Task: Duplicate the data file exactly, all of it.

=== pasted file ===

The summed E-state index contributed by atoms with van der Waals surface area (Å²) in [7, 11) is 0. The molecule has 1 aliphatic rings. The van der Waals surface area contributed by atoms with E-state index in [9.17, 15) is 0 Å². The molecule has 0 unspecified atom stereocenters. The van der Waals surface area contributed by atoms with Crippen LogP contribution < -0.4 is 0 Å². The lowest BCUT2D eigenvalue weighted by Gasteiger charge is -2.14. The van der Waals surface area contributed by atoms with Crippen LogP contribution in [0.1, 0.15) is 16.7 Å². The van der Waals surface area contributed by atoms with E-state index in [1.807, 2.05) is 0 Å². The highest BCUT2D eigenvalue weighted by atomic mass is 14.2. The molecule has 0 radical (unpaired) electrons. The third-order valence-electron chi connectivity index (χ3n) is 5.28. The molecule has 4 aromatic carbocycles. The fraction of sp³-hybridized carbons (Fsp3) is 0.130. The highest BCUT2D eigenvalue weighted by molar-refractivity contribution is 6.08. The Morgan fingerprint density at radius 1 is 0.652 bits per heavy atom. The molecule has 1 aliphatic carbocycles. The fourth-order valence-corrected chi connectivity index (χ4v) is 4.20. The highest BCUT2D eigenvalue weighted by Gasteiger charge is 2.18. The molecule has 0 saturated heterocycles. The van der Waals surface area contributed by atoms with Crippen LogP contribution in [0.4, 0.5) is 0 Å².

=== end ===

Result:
The summed E-state index contributed by atoms with van der Waals surface area (Å²) in [7, 11) is 0. The molecule has 1 aliphatic rings. The van der Waals surface area contributed by atoms with E-state index in [9.17, 15) is 0 Å². The molecule has 0 unspecified atom stereocenters. The van der Waals surface area contributed by atoms with Crippen LogP contribution < -0.4 is 0 Å². The lowest BCUT2D eigenvalue weighted by Gasteiger charge is -2.14. The van der Waals surface area contributed by atoms with Crippen LogP contribution in [0.1, 0.15) is 16.7 Å². The van der Waals surface area contributed by atoms with E-state index in [1.807, 2.05) is 0 Å². The highest BCUT2D eigenvalue weighted by atomic mass is 14.2. The molecule has 0 radical (unpaired) electrons. The third-order valence-electron chi connectivity index (χ3n) is 5.28. The molecule has 4 aromatic carbocycles. The fraction of sp³-hybridized carbons (Fsp3) is 0.130. The highest BCUT2D eigenvalue weighted by molar-refractivity contribution is 6.08. The Morgan fingerprint density at radius 1 is 0.652 bits per heavy atom. The molecule has 1 aliphatic carbocycles. The fourth-order valence-corrected chi connectivity index (χ4v) is 4.20. The highest BCUT2D eigenvalue weighted by Gasteiger charge is 2.18. The molecule has 0 saturated heterocycles. The van der Waals surface area contributed by atoms with Crippen LogP contribution in [0.4, 0.5) is 0 Å².